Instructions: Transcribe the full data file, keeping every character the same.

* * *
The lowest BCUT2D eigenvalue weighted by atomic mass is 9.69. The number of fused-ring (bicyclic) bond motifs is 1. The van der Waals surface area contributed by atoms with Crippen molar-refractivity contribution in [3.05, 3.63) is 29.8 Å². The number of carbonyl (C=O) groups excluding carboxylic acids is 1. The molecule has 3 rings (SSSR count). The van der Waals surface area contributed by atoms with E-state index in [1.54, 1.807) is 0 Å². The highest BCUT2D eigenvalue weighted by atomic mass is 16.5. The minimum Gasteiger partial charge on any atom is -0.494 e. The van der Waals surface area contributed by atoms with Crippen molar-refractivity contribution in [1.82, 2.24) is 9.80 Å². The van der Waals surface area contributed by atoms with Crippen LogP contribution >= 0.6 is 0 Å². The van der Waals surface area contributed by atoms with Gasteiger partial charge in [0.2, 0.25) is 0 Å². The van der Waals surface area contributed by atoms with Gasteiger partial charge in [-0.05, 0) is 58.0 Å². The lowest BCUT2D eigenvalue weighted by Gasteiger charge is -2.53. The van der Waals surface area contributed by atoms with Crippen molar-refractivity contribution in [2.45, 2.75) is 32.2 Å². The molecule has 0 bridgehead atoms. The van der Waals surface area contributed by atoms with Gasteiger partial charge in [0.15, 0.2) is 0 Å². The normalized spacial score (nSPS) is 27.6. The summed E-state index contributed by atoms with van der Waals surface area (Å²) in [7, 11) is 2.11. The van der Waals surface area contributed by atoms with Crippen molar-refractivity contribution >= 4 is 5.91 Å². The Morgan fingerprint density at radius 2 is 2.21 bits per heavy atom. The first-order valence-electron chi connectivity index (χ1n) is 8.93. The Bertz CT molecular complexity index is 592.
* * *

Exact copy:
The lowest BCUT2D eigenvalue weighted by atomic mass is 9.69. The number of fused-ring (bicyclic) bond motifs is 1. The van der Waals surface area contributed by atoms with Crippen molar-refractivity contribution in [3.05, 3.63) is 29.8 Å². The number of carbonyl (C=O) groups excluding carboxylic acids is 1. The molecule has 3 rings (SSSR count). The van der Waals surface area contributed by atoms with E-state index in [1.54, 1.807) is 0 Å². The highest BCUT2D eigenvalue weighted by atomic mass is 16.5. The minimum Gasteiger partial charge on any atom is -0.494 e. The van der Waals surface area contributed by atoms with Crippen molar-refractivity contribution in [1.82, 2.24) is 9.80 Å². The van der Waals surface area contributed by atoms with Crippen LogP contribution >= 0.6 is 0 Å². The van der Waals surface area contributed by atoms with Gasteiger partial charge in [0.2, 0.25) is 0 Å². The van der Waals surface area contributed by atoms with Gasteiger partial charge in [-0.05, 0) is 58.0 Å². The lowest BCUT2D eigenvalue weighted by Gasteiger charge is -2.53. The van der Waals surface area contributed by atoms with Crippen molar-refractivity contribution in [2.45, 2.75) is 32.2 Å². The molecule has 0 bridgehead atoms. The van der Waals surface area contributed by atoms with Gasteiger partial charge in [0.15, 0.2) is 0 Å². The normalized spacial score (nSPS) is 27.6. The summed E-state index contributed by atoms with van der Waals surface area (Å²) in [7, 11) is 2.11. The van der Waals surface area contributed by atoms with Crippen molar-refractivity contribution >= 4 is 5.91 Å². The Morgan fingerprint density at radius 2 is 2.21 bits per heavy atom. The first-order valence-electron chi connectivity index (χ1n) is 8.93. The Bertz CT molecular complexity index is 592.